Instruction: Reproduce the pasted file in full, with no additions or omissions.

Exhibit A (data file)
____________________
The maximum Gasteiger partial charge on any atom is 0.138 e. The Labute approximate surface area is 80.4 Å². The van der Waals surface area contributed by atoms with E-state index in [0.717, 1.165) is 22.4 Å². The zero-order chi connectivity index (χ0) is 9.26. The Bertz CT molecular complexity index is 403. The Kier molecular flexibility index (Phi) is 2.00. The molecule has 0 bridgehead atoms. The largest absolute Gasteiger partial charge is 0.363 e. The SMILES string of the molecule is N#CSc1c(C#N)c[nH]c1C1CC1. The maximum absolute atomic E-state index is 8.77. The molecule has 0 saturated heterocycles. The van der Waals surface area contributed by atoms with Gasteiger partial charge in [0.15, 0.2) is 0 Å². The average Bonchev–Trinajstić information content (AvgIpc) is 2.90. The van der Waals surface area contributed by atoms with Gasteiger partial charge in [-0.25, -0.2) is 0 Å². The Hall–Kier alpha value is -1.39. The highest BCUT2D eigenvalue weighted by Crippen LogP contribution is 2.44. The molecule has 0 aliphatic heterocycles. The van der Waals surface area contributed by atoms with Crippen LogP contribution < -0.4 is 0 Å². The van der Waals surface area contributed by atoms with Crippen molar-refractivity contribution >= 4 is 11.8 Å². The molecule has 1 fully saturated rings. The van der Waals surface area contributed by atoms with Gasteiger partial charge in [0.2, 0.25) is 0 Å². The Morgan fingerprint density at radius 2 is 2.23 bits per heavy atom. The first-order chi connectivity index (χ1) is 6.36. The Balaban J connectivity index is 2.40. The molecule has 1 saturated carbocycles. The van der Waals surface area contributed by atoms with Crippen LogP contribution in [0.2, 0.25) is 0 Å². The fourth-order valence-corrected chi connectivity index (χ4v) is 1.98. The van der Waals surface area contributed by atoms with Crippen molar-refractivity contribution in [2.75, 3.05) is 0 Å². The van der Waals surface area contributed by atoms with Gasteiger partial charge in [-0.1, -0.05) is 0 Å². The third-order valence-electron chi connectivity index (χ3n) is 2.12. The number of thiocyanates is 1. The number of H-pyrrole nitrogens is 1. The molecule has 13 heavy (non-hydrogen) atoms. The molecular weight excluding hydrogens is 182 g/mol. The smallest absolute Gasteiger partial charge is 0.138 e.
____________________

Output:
The maximum Gasteiger partial charge on any atom is 0.138 e. The Labute approximate surface area is 80.4 Å². The van der Waals surface area contributed by atoms with E-state index in [0.717, 1.165) is 22.4 Å². The zero-order chi connectivity index (χ0) is 9.26. The Bertz CT molecular complexity index is 403. The Kier molecular flexibility index (Phi) is 2.00. The molecule has 0 bridgehead atoms. The largest absolute Gasteiger partial charge is 0.363 e. The SMILES string of the molecule is N#CSc1c(C#N)c[nH]c1C1CC1. The maximum absolute atomic E-state index is 8.77. The molecule has 0 saturated heterocycles. The van der Waals surface area contributed by atoms with Gasteiger partial charge in [0.15, 0.2) is 0 Å². The average Bonchev–Trinajstić information content (AvgIpc) is 2.90. The van der Waals surface area contributed by atoms with Gasteiger partial charge in [-0.25, -0.2) is 0 Å². The Hall–Kier alpha value is -1.39. The highest BCUT2D eigenvalue weighted by Crippen LogP contribution is 2.44. The molecule has 0 aliphatic heterocycles. The van der Waals surface area contributed by atoms with Crippen LogP contribution < -0.4 is 0 Å². The van der Waals surface area contributed by atoms with Crippen molar-refractivity contribution >= 4 is 11.8 Å². The molecule has 1 fully saturated rings. The van der Waals surface area contributed by atoms with Gasteiger partial charge in [0.2, 0.25) is 0 Å². The Morgan fingerprint density at radius 2 is 2.23 bits per heavy atom. The first-order chi connectivity index (χ1) is 6.36. The Balaban J connectivity index is 2.40. The molecule has 1 saturated carbocycles. The van der Waals surface area contributed by atoms with Crippen LogP contribution in [0.2, 0.25) is 0 Å². The fourth-order valence-corrected chi connectivity index (χ4v) is 1.98. The van der Waals surface area contributed by atoms with Crippen molar-refractivity contribution in [2.75, 3.05) is 0 Å². The van der Waals surface area contributed by atoms with Gasteiger partial charge in [-0.1, -0.05) is 0 Å². The third-order valence-electron chi connectivity index (χ3n) is 2.12. The number of thiocyanates is 1. The number of H-pyrrole nitrogens is 1. The molecule has 13 heavy (non-hydrogen) atoms. The molecular weight excluding hydrogens is 182 g/mol. The smallest absolute Gasteiger partial charge is 0.138 e.